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Selective greetings from a ‘secular’ movement: Dravidian practise of issuing ‘Holiday Greetings’ for Hindu festivals

The Dravidian movement, now in its third generation, is at a crossroads where the balance between their public atheism and the pull of an increasingly assertive Tamil Hindu population is no longer as easy as it was in the past.

While citizens of the Indian Republic greeted each other this year for a Ganesha Chaturthi, the BJP’s Tamil Nadu unit cryptically tweeting ‘Holiday Greetings’ to the official handles of the Dravida Munnetra Kazhagam and Mr M K Stalin, President of the DMK and Leader of the Opposition, Tamil Nadu Assembly.

As is the wont with much of the happenings in Tamil Social Media, this piece of light-hearted trolling was greeted with humour in Tamil Twitter and befuddlement and incomprehension in the rest of Twitterverse.

To make sense of this, we need to travel back in time to the 50s and 60s, when the ideological parent of the DMK, the Dravidar Kazhagam, was at its most active. The patriarch, E V Ramasamy, an upper-caste landlord, had split away from the Justice Party, a movement composed of fellow landed elites, to carve his own path.

The Dravidar Kazhagam had at its root a narrative of Tamil exceptionalism, as a unique civilization of Dravidians overrun by invading Aryans and whose original culture and religion were suppressed, subsumed or appropriated by the invaders. His brand of agitprop included shocking antics like removing women’s thali (mangalsutra) on stages and breaking idols of Hindu gods, most notably Vinayaka.

Their agenda included a Tani Tamizh (Pure Tamizh) movement aimed at recreating a glorious language purged free of all foreign borrowings, Scientific Rationalist Atheism and a separate Dravida Nadu, a land for the Dravidian race free from the Aryan yoke. Brahmins, in particular, were singled out for demonization, and the Kshatriya Rama was, in Dravidian mythology, an Aryan conqueror usurping the rule of the Dravidian Ravana, a Brahmin incidentally.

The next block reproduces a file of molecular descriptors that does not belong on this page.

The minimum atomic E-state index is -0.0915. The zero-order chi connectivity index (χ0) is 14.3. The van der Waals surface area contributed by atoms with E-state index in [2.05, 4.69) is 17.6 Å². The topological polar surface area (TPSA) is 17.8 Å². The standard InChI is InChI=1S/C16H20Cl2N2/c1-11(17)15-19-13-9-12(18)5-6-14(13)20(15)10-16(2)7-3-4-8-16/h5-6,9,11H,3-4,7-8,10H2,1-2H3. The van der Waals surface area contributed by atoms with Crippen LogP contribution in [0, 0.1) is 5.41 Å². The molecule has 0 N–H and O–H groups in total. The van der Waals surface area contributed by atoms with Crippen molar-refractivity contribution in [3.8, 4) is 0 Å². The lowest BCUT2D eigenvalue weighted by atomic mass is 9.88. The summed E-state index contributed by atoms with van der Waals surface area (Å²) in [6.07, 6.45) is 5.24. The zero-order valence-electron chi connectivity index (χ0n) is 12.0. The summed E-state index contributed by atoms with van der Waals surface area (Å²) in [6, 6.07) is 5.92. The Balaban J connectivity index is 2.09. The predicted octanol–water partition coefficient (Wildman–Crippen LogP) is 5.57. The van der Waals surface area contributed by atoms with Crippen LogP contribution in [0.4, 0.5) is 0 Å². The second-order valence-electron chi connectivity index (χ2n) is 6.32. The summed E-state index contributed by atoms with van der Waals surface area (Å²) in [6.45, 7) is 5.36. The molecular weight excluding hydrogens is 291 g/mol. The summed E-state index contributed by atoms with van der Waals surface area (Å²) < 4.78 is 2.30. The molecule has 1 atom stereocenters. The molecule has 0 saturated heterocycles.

The DMK made a few compromises, such as allowing Brahmins to be members of the party, and dropping their demand for a separate state, to enter electoral politics.

They, however, never discarded the original premise of a victim Dravidian race. There were a set of ‘accepted’ festivals such as Pongal, Christmas and Bakr-Eid, which were deemed Dravidian enough, and festivals which were impositions of the Aryans, such as Vinayaka Chaturthi, Dussehra.

Even the traditional Tamil New Year, timed to coincide with the vernal equinox, was deemed an Aryan conspiracy against the more natural and native New Year, which was the first of the Tamil month Thai, roughly at the time of the winter solstice.

In the meantime, the movement grew and so did its leaders. They were now able to run their own movie companies, newspapers, magazines and television channels.

As the Dravidian movement grew, so did the size and scale of public Hindu religious observances. With increasing prosperity, public Vinayaka Chaturthi festivities gained in importance and grandeur. As an effect, in order to lose the TRPs and the associated advertising money, Dravidian TV channels started showing special programs for Hindu festivals. In a curious balance struck between ideology and commerce, they began announcing special programs for ‘Holidays’ and greetings for Holidays.

Here is the Sun TV tweet announcing a slew of programmes for the April 14th ‘holiday’, ie Tamil New Year that fell on the first of the Chittirai month this year.

The Kalaignar TV promotion for ‘Holiday Special’ programming for Vinayaka Chaturthi

In an interesting development, Mr Stalin greeted Tamil people on the occasion of Vinayaka Chaturthi in 2014.

The greeting messages were deleted and the party issued a clarification that the greetings message was a ‘mistake’ Media carried stories of the deletion and subsequent clarification being issued to soothe ‘ruffled feathers’

It may be noted that when the rivalry between the immediate family of Mr Karunanidhi and his grandnephews, the Maran Brothers, reached ahead, a separate Kalaignar Group of television channels was started on the same Vinayaka Chaturthi day.

The Dravidian movement, now in its third generation, is at a crossroads where the balance between their public atheism and the pull of an increasingly assertive Tamil Hindu population is no longer as easy as it was in the past.

(This article has been co-authored by @zeneraalstuff and @SaffronDalit

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